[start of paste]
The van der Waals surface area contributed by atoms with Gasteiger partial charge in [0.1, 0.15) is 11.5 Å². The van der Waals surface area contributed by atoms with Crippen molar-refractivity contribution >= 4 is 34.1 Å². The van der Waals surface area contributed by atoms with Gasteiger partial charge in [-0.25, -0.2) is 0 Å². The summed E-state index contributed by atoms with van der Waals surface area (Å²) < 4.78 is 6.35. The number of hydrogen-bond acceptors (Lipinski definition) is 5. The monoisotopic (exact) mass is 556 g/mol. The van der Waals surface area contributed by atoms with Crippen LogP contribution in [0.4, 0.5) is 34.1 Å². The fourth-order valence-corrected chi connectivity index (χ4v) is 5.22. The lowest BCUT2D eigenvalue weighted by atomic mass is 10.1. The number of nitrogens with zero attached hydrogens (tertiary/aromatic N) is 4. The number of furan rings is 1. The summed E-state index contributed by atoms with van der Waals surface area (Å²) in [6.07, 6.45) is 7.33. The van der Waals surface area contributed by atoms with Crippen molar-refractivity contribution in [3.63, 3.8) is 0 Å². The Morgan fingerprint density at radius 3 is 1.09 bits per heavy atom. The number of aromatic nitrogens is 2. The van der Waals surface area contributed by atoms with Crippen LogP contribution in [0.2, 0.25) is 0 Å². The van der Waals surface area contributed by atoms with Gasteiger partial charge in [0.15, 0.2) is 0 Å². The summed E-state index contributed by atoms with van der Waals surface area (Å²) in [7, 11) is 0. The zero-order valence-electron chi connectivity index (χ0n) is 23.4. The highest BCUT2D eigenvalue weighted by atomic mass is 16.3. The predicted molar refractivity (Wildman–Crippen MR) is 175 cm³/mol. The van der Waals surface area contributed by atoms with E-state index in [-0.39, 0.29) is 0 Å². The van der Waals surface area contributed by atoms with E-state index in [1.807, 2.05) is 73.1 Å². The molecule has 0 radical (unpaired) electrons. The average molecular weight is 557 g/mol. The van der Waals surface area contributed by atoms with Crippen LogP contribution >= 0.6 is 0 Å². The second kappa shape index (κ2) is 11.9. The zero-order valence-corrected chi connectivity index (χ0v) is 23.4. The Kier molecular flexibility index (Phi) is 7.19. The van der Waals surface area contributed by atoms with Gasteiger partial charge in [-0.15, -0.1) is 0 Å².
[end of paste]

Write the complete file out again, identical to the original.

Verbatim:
The van der Waals surface area contributed by atoms with Gasteiger partial charge in [0.1, 0.15) is 11.5 Å². The van der Waals surface area contributed by atoms with Crippen molar-refractivity contribution >= 4 is 34.1 Å². The van der Waals surface area contributed by atoms with Gasteiger partial charge in [-0.25, -0.2) is 0 Å². The summed E-state index contributed by atoms with van der Waals surface area (Å²) < 4.78 is 6.35. The number of hydrogen-bond acceptors (Lipinski definition) is 5. The monoisotopic (exact) mass is 556 g/mol. The van der Waals surface area contributed by atoms with Crippen LogP contribution in [0.4, 0.5) is 34.1 Å². The fourth-order valence-corrected chi connectivity index (χ4v) is 5.22. The lowest BCUT2D eigenvalue weighted by atomic mass is 10.1. The number of nitrogens with zero attached hydrogens (tertiary/aromatic N) is 4. The number of furan rings is 1. The summed E-state index contributed by atoms with van der Waals surface area (Å²) in [6.07, 6.45) is 7.33. The van der Waals surface area contributed by atoms with Crippen molar-refractivity contribution in [3.63, 3.8) is 0 Å². The Morgan fingerprint density at radius 3 is 1.09 bits per heavy atom. The number of aromatic nitrogens is 2. The van der Waals surface area contributed by atoms with Crippen LogP contribution in [0.2, 0.25) is 0 Å². The van der Waals surface area contributed by atoms with Gasteiger partial charge in [0.15, 0.2) is 0 Å². The summed E-state index contributed by atoms with van der Waals surface area (Å²) in [7, 11) is 0. The zero-order valence-electron chi connectivity index (χ0n) is 23.4. The highest BCUT2D eigenvalue weighted by atomic mass is 16.3. The predicted molar refractivity (Wildman–Crippen MR) is 175 cm³/mol. The van der Waals surface area contributed by atoms with E-state index in [-0.39, 0.29) is 0 Å². The van der Waals surface area contributed by atoms with E-state index in [1.807, 2.05) is 73.1 Å². The molecule has 0 radical (unpaired) electrons. The average molecular weight is 557 g/mol. The van der Waals surface area contributed by atoms with Crippen LogP contribution >= 0.6 is 0 Å². The second kappa shape index (κ2) is 11.9. The zero-order valence-corrected chi connectivity index (χ0v) is 23.4. The Kier molecular flexibility index (Phi) is 7.19. The van der Waals surface area contributed by atoms with Gasteiger partial charge in [-0.15, -0.1) is 0 Å².